Zivo, based in Keego Harbor, MI, has engaged NutriQuest LLC as a partner in the feed ingredient development. Two studies conducted by NutriQuest were said to show “encouraging results” for the use of its proprietary strain of algal biomass in feed for broiler chickens “under several real-world challenges.”
The feed angle is another attempt by the company to more rapidly commercialize its algal strain on which it has been worked for a number of years. Zivo has followed a long and winding road, having first started life as company known as Health Enhancement Products Inc. HEPI was said to be developing a number of bioactive molecules from a proprietary species of algae. It seems to be common in the algae industry, though, that however promising the concept, the goal of market entry continues to recede in the distance like a desert mirage. CEO Andrew Dahl came on board in 2012 with a brief to rationalize the product development process.
GRAS submission still hanging fire
The next hurdle for the company is to get GRAS approval for its ingredient for use in human nutrition. Dahl said continuing work on how best to grow and process the algal strain has complicated that process, however.
“We are still finishing up our GRAS submission. We hoped we would have been done by now, but we have had to reconfigure some of our stability parameters,” Dahl told NutraIngredients-USA.
Zivo now says it is “currently finalizing compliance for its algal biomass as a food ingredient” while it also works toward fulfilling the regulatory requirements as a feed ingredient. Late 2017 or early 2018 is now pegged as the earliest date for the target for convening a GRAS panel for the review of a self-affirmed dossier. The company says it plans to follow that with a New Dietary Ingredient notification, but did not specify a target date on that procedure.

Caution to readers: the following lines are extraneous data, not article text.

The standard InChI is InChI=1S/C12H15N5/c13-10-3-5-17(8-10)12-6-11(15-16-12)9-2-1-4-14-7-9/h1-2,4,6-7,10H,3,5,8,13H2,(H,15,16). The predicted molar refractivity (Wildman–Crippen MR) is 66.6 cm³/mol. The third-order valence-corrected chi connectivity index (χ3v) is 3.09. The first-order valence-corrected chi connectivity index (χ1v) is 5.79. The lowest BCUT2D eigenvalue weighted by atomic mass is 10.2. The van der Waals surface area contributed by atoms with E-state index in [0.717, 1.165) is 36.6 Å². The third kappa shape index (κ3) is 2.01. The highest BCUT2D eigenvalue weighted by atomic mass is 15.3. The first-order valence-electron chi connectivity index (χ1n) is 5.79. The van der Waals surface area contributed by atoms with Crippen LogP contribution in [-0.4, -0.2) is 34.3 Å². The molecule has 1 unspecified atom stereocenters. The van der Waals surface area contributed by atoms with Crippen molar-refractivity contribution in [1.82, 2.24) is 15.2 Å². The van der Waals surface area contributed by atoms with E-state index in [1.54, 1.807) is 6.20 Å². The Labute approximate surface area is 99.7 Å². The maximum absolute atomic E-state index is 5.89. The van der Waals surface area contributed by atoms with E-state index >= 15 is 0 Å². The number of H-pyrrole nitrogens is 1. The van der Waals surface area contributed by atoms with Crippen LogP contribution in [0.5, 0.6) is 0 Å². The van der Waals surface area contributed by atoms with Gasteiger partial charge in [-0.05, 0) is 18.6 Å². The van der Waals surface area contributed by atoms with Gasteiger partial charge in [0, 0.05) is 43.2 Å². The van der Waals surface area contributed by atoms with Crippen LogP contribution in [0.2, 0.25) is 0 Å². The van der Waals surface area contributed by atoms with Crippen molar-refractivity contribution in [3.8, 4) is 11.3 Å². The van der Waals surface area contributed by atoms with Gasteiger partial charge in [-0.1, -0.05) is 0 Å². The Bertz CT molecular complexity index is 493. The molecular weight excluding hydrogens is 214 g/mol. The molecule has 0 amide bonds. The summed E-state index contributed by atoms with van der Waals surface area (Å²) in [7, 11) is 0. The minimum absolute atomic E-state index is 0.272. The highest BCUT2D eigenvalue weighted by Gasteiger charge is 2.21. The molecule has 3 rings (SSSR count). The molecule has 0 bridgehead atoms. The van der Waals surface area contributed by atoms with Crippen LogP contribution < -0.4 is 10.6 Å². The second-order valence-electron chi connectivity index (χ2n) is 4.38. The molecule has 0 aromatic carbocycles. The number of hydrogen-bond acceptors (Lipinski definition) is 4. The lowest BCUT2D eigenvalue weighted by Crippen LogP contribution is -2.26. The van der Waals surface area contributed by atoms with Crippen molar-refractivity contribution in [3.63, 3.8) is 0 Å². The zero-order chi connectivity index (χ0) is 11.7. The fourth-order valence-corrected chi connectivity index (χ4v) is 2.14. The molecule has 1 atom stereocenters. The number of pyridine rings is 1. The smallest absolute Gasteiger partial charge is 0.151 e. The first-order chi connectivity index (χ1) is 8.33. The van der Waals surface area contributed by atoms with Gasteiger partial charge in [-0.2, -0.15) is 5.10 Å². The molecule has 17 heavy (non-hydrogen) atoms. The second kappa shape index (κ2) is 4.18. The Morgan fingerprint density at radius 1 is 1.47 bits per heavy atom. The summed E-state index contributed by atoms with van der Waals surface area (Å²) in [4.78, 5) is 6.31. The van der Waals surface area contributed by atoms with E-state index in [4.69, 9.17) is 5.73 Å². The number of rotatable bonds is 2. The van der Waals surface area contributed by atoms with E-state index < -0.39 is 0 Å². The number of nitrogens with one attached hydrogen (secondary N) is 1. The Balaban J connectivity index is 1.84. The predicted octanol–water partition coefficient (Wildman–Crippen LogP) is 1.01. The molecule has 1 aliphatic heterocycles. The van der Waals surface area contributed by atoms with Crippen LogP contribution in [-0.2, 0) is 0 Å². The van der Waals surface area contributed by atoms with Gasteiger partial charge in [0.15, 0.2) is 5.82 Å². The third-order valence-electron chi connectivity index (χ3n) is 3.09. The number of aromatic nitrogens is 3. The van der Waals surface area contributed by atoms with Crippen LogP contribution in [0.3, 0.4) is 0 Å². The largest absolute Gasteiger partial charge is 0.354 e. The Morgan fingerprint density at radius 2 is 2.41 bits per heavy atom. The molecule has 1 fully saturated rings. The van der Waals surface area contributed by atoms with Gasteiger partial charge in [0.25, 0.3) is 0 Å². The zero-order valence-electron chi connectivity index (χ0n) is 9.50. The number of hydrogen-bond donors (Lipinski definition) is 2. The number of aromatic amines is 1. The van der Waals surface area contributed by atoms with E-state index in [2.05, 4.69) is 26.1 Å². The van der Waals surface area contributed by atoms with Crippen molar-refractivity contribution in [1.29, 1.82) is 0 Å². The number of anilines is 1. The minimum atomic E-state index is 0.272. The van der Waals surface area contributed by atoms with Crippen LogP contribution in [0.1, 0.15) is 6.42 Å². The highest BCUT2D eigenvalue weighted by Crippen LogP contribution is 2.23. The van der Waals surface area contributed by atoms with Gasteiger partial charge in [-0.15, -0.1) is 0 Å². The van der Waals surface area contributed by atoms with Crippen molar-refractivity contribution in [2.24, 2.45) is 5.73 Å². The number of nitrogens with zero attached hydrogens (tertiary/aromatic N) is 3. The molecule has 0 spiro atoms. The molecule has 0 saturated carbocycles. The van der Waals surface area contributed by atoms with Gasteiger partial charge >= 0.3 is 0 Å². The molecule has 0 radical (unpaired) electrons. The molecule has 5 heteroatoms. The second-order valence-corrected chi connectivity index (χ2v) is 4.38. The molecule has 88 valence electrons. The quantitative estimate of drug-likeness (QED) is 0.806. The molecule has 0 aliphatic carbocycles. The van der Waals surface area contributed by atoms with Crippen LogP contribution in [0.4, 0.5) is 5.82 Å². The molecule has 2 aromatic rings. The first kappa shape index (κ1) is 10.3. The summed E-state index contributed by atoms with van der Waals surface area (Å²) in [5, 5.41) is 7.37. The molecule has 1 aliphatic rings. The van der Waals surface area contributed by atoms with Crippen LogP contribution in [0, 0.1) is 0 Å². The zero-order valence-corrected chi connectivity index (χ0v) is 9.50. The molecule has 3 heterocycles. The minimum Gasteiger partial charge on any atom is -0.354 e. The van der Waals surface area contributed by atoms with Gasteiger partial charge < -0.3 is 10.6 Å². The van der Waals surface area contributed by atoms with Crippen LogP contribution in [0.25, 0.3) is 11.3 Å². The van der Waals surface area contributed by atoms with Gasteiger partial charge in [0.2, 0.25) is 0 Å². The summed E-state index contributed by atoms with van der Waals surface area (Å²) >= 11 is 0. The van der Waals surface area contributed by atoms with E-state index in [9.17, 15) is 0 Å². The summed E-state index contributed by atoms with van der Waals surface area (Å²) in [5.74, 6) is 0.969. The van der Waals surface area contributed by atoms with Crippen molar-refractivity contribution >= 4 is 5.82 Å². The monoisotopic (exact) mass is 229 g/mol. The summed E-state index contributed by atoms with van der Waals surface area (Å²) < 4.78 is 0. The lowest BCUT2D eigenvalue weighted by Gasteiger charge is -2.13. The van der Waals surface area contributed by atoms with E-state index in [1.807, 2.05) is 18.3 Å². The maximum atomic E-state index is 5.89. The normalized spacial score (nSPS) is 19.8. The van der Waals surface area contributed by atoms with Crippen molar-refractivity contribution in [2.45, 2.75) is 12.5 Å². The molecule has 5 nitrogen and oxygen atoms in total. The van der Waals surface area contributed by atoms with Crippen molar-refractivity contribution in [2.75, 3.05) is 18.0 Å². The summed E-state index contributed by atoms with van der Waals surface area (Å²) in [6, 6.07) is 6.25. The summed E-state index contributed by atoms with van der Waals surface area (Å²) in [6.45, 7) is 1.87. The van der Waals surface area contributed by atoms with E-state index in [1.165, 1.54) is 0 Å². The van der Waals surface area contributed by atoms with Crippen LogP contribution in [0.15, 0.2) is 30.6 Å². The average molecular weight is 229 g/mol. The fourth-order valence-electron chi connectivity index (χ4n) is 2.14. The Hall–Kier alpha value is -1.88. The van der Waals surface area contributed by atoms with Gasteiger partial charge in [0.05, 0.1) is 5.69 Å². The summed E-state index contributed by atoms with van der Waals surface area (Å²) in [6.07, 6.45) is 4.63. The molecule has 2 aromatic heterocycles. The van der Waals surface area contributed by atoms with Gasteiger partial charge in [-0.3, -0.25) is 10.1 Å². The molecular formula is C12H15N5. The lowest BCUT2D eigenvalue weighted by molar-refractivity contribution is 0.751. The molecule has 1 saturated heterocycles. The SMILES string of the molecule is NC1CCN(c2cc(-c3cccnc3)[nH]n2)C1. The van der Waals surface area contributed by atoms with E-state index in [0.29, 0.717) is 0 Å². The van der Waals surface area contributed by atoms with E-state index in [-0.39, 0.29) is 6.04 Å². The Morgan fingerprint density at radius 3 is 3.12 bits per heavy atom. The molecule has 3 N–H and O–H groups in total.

It’s somewhat unusual for a development stage company to be so forthright with planned dates for regulatory submissions, given that unexpected hurdles can present themselves, and already have for Zivo. It never looks good to miss deadlines, but Zivo, after its long development cycle, is under a certain amount of pressure from investors. Zivo successfully restructured its debt earlier this year with its primary creditor, HEP Investments. The new deal puts the maturity date out to September of 2018 and allows Zivo to tap into an additional $4.5 million in credit.
Whole algal biomass now the target
Last year, the company announced a strategic shift toward marketing an ingredient based on the whole algal biomass as a path to market with a shorter development cycle. With its interesting blend of high protein content (47%) and a rich suite of vitamins and minerals and reportedly mild taste, the ingredient was touted as a potential base for ‘green’ health drinks, Dahl said, to go along with the poultry feed application.
Zivo, which is a technology licensing company rather than a direct algae grower, has lined up two production partners, Synthethic Genomics in the US and Spanish algae producer Algatek Asturias SL for potential entry into the European markets.
There is some precedent for development stage algae companies to pivot into animal feed. Earlier this year Heliae announced that it had entered into an agreement to sell its entire whole algal biomass production to an aquaculture operator.